Black widow evolution: magnetic braking by an ablated wind. (arXiv:2001.04475v1 [astro-ph.HE])

Black widow evolution: magnetic braking by an ablated wind. (arXiv:2001.04475v1 [astro-ph.HE])
<a href="http://arxiv.org/find/astro-ph/1/au:+Ginzburg_S/0/1/0/all/0/1">Sivan Ginzburg</a>, <a href="http://arxiv.org/find/astro-ph/1/au:+Quataert_E/0/1/0/all/0/1">Eliot Quataert</a>

Black widows are close binary systems in which a millisecond pulsar is
orbited by a companion a few per cent the mass of the sun. It has been
suggested that the pulsar’s rotationally powered $gamma$-ray luminosity
gradually evaporates the companion, eventually leaving behind an isolated
millisecond pulsar. The evaporation efficiency is determined by the temperature
$T_{rm ch}propto F^{2/3}$ to which the outflow is heated by the flux $F$ on a
dynamical time-scale. Evaporation is most efficient for companions that fill
their Roche lobes. In this case, the outflow is dominated by a cap around the
L1 point with an angle $theta_gsim (T_{rm ch}/T_g)^{1/2}$, and the
evaporation time is $t_{rm evap}=0.46(T_{rm ch}/T_g)^{-2}textrm{ Gyr}$,
where $T_g>T_{rm ch}$ is the companion’s virial temperature. We apply our
model to the observed black widow population, which has increased substantially
over the last decade, considering each system’s orbital period, companion mass,
and pulsar spin-down power. While the original (Fruchter et al. 1988) black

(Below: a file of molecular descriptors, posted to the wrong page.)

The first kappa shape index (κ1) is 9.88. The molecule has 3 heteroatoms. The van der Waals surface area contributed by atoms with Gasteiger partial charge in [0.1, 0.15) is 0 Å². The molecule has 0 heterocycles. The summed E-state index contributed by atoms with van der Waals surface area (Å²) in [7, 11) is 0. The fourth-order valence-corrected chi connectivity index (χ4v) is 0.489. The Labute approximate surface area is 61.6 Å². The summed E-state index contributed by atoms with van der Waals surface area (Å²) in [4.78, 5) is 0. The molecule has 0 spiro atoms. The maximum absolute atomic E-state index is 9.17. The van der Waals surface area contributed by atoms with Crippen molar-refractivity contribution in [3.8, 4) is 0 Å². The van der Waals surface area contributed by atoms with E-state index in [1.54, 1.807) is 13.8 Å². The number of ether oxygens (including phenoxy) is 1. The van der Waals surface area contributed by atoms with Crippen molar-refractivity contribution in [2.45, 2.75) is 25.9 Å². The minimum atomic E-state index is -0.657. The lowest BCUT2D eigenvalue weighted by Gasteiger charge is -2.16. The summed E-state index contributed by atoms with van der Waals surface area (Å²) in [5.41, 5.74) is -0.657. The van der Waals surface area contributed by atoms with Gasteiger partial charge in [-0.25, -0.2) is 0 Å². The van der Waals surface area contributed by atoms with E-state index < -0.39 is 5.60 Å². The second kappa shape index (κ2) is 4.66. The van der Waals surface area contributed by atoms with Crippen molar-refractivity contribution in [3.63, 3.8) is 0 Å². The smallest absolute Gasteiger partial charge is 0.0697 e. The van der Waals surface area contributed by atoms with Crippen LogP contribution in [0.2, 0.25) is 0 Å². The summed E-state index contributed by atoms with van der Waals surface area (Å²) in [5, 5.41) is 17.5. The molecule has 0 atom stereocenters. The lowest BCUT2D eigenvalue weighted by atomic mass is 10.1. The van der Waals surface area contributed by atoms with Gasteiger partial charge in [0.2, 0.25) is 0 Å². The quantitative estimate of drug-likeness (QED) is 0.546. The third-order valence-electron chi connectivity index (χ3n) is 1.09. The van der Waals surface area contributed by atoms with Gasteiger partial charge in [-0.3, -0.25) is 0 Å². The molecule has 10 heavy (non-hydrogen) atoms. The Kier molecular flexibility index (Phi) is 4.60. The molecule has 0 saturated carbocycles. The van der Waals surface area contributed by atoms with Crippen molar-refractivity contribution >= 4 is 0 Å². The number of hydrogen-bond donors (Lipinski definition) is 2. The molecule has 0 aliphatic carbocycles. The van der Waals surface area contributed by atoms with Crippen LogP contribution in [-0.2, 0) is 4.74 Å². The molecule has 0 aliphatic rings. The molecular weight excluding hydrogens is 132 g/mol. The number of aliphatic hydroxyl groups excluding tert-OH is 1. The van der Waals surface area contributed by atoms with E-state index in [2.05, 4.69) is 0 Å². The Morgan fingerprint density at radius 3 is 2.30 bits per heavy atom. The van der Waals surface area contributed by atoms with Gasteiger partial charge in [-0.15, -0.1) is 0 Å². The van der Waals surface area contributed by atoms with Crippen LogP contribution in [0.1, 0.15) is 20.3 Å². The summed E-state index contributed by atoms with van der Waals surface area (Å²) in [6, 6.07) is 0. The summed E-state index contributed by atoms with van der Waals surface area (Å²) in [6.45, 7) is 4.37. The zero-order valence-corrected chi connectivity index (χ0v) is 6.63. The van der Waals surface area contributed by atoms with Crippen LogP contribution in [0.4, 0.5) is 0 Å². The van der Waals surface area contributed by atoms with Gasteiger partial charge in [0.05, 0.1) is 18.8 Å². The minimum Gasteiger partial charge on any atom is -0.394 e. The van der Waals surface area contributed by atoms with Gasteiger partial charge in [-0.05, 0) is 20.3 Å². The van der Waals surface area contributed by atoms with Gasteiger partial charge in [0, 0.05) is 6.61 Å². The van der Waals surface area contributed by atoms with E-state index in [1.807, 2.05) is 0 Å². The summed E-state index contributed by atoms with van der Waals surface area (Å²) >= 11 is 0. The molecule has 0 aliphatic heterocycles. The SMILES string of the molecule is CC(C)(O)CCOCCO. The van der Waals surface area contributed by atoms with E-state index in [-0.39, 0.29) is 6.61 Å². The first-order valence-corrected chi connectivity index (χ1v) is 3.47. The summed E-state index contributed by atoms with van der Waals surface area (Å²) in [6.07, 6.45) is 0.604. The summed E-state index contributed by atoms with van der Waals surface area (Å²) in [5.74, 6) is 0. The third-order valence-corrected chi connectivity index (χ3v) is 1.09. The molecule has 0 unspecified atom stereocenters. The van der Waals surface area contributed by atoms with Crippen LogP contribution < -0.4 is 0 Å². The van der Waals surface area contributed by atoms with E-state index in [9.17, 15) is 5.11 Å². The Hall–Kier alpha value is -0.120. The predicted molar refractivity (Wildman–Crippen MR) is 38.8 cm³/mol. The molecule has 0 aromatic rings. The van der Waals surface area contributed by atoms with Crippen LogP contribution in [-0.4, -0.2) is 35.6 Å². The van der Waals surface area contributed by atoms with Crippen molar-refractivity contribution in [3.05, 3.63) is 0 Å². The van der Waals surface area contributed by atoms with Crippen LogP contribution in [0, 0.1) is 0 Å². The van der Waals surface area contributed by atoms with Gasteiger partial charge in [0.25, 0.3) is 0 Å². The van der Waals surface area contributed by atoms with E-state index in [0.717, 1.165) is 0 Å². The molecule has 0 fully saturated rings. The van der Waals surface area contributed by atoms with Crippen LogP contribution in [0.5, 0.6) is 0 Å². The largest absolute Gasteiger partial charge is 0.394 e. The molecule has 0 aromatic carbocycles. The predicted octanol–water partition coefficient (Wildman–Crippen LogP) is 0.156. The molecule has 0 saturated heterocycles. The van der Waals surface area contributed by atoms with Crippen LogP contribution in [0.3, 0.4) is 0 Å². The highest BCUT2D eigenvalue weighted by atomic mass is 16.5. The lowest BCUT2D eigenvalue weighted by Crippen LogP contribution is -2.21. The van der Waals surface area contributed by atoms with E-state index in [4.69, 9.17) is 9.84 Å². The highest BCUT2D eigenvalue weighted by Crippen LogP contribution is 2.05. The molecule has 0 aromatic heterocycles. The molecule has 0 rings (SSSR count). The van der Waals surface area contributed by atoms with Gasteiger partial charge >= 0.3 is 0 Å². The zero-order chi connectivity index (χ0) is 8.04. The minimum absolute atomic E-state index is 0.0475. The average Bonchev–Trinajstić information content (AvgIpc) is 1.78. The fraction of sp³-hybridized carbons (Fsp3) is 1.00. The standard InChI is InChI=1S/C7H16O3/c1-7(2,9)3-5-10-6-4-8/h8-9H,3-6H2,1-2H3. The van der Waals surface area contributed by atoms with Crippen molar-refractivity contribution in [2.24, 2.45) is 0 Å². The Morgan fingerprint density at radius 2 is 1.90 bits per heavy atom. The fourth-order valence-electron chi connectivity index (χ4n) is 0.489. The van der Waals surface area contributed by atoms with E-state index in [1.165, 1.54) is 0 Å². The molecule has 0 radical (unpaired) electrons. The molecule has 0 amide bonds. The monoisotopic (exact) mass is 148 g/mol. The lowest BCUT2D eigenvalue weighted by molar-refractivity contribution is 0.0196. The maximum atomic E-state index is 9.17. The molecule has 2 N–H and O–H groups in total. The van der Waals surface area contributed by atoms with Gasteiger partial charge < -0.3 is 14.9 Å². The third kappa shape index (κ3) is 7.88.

widow evaporates its companion on a few Gyr time-scale, direct evaporation on
its own is too weak to explain the overall population. We propose instead that
the evaporative wind couples to the companion’s magnetic field, removes angular
momentum from the binary, and maintains stable Roche-lobe overflow. While a
stronger wind carries more mass, it also reduces the Alfv’en radius, making
this indirect magnetic braking mechanism less dependent on the flux $t_{rm
mag}propto t_{rm evap}^{1/3}$. This reduces the scatter in evolution times of
observed systems, thus better explaining the combined black widow and isolated
millisecond pulsar populations.

Black widows are close binary systems in which a millisecond pulsar is
orbited by a companion a few per cent the mass of the sun. It has been
suggested that the pulsar’s rotationally powered $gamma$-ray luminosity
gradually evaporates the companion, eventually leaving behind an isolated
millisecond pulsar. The evaporation efficiency is determined by the temperature
$T_{rm ch}propto F^{2/3}$ to which the outflow is heated by the flux $F$ on a
dynamical time-scale. Evaporation is most efficient for companions that fill
their Roche lobes. In this case, the outflow is dominated by a cap around the
L1 point with an angle $theta_gsim (T_{rm ch}/T_g)^{1/2}$, and the
evaporation time is $t_{rm evap}=0.46(T_{rm ch}/T_g)^{-2}textrm{ Gyr}$,
where $T_g>T_{rm ch}$ is the companion’s virial temperature. We apply our
model to the observed black widow population, which has increased substantially
over the last decade, considering each system’s orbital period, companion mass,
and pulsar spin-down power. While the original (Fruchter et al. 1988) black
widow evaporates its companion on a few Gyr time-scale, direct evaporation on
its own is too weak to explain the overall population. We propose instead that
the evaporative wind couples to the companion’s magnetic field, removes angular
momentum from the binary, and maintains stable Roche-lobe overflow. While a
stronger wind carries more mass, it also reduces the Alfv’en radius, making
this indirect magnetic braking mechanism less dependent on the flux $t_{rm
mag}propto t_{rm evap}^{1/3}$. This reduces the scatter in evolution times of
observed systems, thus better explaining the combined black widow and isolated
millisecond pulsar populations.

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